Iraq’s new Prime Minister Mustafa al Khadimi’s, decision to make Saudi Arabia rather than Iran his first destination abroad contradicted with what all his predecessors had done. It was designed to send a clear message indicating that he has not only sympathised with Trump-MBS outrage that Iraq’s previous PM – Adel Abdul Mehdi – has tilted the balance of power in favour of their arch foe Iran, but he is also determined to take practical steps to rein in what they perceive as Iranian perilous influence. In response, Iran dispatched its Foreign Minister Javid Zarif on 19 July, to Baghdad to underline that while Tehran would shield its interests in Iraq, it would nevertheless back Khadimi’s quest to mediate between Tehran and Riyadh.
And while Mohammed bin Salman (MBS) – King Salman’s young son, who is the de facto ruler – cited his father’s sudden illness as an excuse for cancelling Kadhimi’s visit, yet in reality Riyadh has made no secret that it regarded Kadhimi’s steps to curb Iranian influence woefully short of achieving its overarching goal, namely dismantling the Popular Mobilisation Forces PMF, a government controlled grouping of predominantly Shia paramilitary units – formed after Grand Ayatollah Ali al Sistani fatwa in 2014 – that have spearheaded Iraq’s fight-back against ISIS. And given the unprecedented dire economic challenges facing Riyadh – largely due to MBS’s futile unwinnable war on Yemen and tumbling oil prices precipitated by coronavirus – MBS was keen to avoid financially propping up Khadimi’s government.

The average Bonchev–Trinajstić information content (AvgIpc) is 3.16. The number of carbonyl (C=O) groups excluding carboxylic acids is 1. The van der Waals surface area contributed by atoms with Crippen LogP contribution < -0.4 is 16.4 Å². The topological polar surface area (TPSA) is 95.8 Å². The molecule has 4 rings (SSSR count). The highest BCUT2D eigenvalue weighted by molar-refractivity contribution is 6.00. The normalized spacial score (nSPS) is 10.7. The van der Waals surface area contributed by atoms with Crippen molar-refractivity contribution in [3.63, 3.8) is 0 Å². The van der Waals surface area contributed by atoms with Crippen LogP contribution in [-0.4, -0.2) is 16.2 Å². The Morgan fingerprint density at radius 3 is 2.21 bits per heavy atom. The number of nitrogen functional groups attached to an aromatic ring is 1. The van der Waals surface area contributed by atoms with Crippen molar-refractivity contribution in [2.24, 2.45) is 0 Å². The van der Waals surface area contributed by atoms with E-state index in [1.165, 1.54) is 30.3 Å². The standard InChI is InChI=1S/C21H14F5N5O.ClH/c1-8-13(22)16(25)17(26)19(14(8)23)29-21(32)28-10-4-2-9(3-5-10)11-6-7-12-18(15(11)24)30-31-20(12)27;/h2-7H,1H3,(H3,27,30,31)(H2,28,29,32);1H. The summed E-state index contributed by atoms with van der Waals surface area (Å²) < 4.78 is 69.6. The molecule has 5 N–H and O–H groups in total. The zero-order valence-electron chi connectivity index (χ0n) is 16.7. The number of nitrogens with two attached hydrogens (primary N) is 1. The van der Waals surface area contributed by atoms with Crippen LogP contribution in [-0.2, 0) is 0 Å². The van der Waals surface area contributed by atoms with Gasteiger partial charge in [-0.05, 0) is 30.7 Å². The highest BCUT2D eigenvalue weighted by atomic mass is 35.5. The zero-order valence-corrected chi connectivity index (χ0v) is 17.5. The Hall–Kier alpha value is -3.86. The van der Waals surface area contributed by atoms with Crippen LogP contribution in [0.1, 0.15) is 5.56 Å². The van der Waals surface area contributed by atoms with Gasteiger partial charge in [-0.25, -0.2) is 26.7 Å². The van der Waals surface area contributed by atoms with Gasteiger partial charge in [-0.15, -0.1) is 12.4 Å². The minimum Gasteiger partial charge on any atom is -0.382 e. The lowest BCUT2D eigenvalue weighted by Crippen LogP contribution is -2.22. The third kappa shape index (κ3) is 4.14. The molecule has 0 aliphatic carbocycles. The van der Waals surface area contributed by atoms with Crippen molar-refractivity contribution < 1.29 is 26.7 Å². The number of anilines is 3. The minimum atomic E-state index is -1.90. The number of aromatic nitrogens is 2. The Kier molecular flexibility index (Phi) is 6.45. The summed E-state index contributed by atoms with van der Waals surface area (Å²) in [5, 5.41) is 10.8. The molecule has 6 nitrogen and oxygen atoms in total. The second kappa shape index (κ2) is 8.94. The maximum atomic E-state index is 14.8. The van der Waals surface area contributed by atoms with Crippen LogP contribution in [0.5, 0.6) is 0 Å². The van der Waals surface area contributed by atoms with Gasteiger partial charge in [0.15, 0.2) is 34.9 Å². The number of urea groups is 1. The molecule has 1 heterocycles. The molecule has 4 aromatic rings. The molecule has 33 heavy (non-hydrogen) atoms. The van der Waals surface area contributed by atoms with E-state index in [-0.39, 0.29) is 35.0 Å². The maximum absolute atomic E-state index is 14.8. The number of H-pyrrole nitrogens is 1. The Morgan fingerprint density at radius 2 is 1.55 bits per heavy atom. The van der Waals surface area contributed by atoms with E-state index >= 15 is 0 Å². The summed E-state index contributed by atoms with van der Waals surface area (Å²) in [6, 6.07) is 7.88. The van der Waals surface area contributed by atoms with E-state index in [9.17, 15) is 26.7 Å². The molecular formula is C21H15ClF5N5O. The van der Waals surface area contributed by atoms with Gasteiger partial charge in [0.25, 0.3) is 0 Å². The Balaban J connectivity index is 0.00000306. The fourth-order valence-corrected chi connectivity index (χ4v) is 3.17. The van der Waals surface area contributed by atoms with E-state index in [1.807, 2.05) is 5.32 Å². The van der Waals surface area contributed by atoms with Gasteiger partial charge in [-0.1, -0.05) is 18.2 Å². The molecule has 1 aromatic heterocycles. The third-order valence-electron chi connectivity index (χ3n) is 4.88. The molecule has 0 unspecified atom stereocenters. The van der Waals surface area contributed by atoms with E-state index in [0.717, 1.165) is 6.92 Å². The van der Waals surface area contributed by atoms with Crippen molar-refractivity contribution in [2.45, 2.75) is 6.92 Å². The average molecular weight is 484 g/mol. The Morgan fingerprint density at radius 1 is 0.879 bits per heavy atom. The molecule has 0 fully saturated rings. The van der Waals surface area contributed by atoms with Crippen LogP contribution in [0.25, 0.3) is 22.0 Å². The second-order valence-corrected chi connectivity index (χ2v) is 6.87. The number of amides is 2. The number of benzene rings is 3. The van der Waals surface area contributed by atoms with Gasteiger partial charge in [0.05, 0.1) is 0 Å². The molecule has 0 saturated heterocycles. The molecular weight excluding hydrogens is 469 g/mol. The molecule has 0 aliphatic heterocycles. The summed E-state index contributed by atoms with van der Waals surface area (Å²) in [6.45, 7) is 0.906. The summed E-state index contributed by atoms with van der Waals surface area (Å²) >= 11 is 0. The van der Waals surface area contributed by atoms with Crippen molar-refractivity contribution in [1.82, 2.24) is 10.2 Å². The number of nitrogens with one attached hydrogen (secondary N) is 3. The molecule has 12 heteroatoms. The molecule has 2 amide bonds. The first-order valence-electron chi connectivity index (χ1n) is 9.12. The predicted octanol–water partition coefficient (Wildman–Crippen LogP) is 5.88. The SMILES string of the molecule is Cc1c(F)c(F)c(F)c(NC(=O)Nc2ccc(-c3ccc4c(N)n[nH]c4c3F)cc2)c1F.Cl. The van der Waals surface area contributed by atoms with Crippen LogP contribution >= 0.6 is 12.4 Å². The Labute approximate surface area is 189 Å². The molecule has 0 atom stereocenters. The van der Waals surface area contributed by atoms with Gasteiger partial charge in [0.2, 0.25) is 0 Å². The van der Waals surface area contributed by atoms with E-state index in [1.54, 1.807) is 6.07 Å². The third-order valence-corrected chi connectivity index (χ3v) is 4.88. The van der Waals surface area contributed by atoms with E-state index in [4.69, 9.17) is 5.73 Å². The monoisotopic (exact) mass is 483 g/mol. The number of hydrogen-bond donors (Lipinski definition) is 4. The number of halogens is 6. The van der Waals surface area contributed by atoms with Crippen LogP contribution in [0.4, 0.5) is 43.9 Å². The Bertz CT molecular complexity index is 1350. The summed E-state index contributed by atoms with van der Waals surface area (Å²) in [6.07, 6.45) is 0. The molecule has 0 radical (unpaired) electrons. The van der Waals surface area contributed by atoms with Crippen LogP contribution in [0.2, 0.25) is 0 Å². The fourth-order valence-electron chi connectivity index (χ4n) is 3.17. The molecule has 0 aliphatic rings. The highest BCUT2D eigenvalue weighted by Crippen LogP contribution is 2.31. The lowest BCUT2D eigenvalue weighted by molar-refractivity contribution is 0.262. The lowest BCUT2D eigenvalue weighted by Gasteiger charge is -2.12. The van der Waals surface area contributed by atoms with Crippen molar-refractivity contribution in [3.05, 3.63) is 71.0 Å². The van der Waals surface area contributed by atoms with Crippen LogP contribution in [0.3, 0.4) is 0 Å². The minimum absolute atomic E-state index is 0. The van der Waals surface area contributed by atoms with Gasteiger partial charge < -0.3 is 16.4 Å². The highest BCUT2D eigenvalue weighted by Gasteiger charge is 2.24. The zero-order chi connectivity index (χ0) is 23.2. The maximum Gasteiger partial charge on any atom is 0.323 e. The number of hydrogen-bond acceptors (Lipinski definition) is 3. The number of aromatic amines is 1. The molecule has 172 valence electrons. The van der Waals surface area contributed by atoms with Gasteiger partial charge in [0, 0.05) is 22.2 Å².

With Khadimi’s visit to Tehran on 20 July under the spotlight, he emphasized that Iraq is hell-bent on balancing US-Iranian competing interests, urging both sides to refrain from turning Iraq into a battlefield. His appeal comes amid an escalating confrontation that was triggered on 3 January, by the US assassination of Gen. Qassem Soleimani head of Iran’s elite Revolutionary Guard Corps near Baghdad airport. Iran’s Supreme Leader Ayatollah Ali Khamenei fired back reminding Khadimi that the US had not merely assassinated your guest Suleimani on Iraqi soil – the ultimate humiliation according to Arabic tradition –, but also defiantly bragged about it. More significantly, however, he insisted that Iran expects Khadimi to implement Iraq’s Parliament resolution issued on 5 January, demanding the full withdrawal of all foreign troops.
As ever, the latest waves of protest that have been rocking the Shia heartland since 1 October 2019 were sparked by almost non-existent public services, widespread unemployment and endemic corruption, but in the face of a vicious crack down by Abdul Mahdi’s government it spiralled out of control, prompting al Sistani to explicitly instruct the parliament to replace Abdul Mahdi with an uncontroversial new PM, whose primary task would be preparing the ground for a fair elections.
As part of the increasingly aggressive Trump-inspired and MBS-sponsored strategy Iraq, instead of Syria, became the central battlefield for rolling back Iranian influence. Brett McGurk, who was US Envoy to Iraq, successfully managed – after the last 2018 parliamentary elections –to forge a coalition of Shia political blocs comprised of Muqtada al Sadr, Ammar al Hakim, and Iraq’s ex-PM Haider al Abadi. But, Soliamani’s intervention derailed his attempts to install a US–friendly PM.